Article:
Saturday, 13 July 2013
The Verdun Project: French Battalion Command (Part 1)
It’s been a while, hasn’t it? June and early July were pretty frantic for me with work, and I didn’t manage to blog anything and notably failed to keep track of everyone else’s fantastic blogs – so many, many apologies for that. It happens, occasionally, although this year has been particularly challenging in finding spare time to hobby in.
But, as all-round wargaming champion blogger and top bloke, Mike Whittaker, would say, “Never get off the bus, Sidney”. So I’ve been trying to keep the sacred hobby fires burning by painting up another section of French late war infantry and some very fine French battalion and higher command figures from Scarab Miniatures.
What you see here is at about a 60 per cent stage, with a lot of work left to do on the uniforms, helmets and metallic. I also need to add a few extras to the groundwork of all the figures. Barbed wire, shell fragments…..that sort of stuff.
The Scarab Battalion Command is a particularly nice set. I’ve combined a set of senior officer figures with a set of communication figures. I particularly like the pigeon being launched by the grizzled Poilu with a fine moustache.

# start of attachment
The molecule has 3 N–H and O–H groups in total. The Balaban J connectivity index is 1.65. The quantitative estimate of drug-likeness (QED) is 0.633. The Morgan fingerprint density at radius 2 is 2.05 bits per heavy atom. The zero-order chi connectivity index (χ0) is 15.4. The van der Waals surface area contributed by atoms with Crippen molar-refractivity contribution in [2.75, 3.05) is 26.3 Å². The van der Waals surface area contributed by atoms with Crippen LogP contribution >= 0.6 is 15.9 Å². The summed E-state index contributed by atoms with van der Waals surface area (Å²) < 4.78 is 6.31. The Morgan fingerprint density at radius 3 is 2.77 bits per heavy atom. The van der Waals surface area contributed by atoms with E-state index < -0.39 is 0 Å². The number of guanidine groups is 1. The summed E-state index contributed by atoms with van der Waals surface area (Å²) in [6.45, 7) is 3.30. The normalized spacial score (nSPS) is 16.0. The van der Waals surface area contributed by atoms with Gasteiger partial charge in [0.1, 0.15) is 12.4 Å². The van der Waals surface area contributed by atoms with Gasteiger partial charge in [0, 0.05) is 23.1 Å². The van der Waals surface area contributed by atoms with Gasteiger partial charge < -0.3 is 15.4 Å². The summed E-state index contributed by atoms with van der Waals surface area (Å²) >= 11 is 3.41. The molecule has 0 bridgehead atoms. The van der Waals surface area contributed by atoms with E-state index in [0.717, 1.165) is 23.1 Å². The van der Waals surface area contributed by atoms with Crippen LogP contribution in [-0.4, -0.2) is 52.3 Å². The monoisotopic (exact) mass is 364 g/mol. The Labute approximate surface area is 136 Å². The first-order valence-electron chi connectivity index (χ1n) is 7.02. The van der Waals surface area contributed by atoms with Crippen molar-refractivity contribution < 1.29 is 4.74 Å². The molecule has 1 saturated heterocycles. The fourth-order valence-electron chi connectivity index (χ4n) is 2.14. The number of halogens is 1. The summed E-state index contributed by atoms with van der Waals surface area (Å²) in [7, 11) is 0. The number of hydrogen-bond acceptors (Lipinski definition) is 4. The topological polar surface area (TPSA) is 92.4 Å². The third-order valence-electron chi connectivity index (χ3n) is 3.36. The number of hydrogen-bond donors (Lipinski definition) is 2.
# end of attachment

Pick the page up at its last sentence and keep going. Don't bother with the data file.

I also painted up a small, prone Chauchat team from Brigade Miniatures. These have been fun to do, not least because the moulded face of one of the figures was….well, kind of melted and indistinct. You know the kind of figure – the one you see out of the pack and you think, oh dear, scrap heap for you old chap. However, one of the useful things about the French M2 gas mask is that it’s very easy to sculpt onto a figure. Basically a leather bag with two glass eye disks.
Making a mask for a figure is therefore pretty easy. Simply file down any features left on the face, add a blob of grey- or green-stuff for the mask, smooth it down and then add two small circles of grey-stuff for the eye disks and you’re just about there. The result isn’t Paul Hicks standard, of course, but it should pass muster at the three feet observation distance from the surface of the wargames table.
Next post, I’ll try to feature the scale comparison between 28mm French late war figures. I’ve got Scarab, Old Glory, Woodbine, Forgotton & Glorious and Brigade Miniatures to compare, plus a couple of extras. So fingers crossed for next time!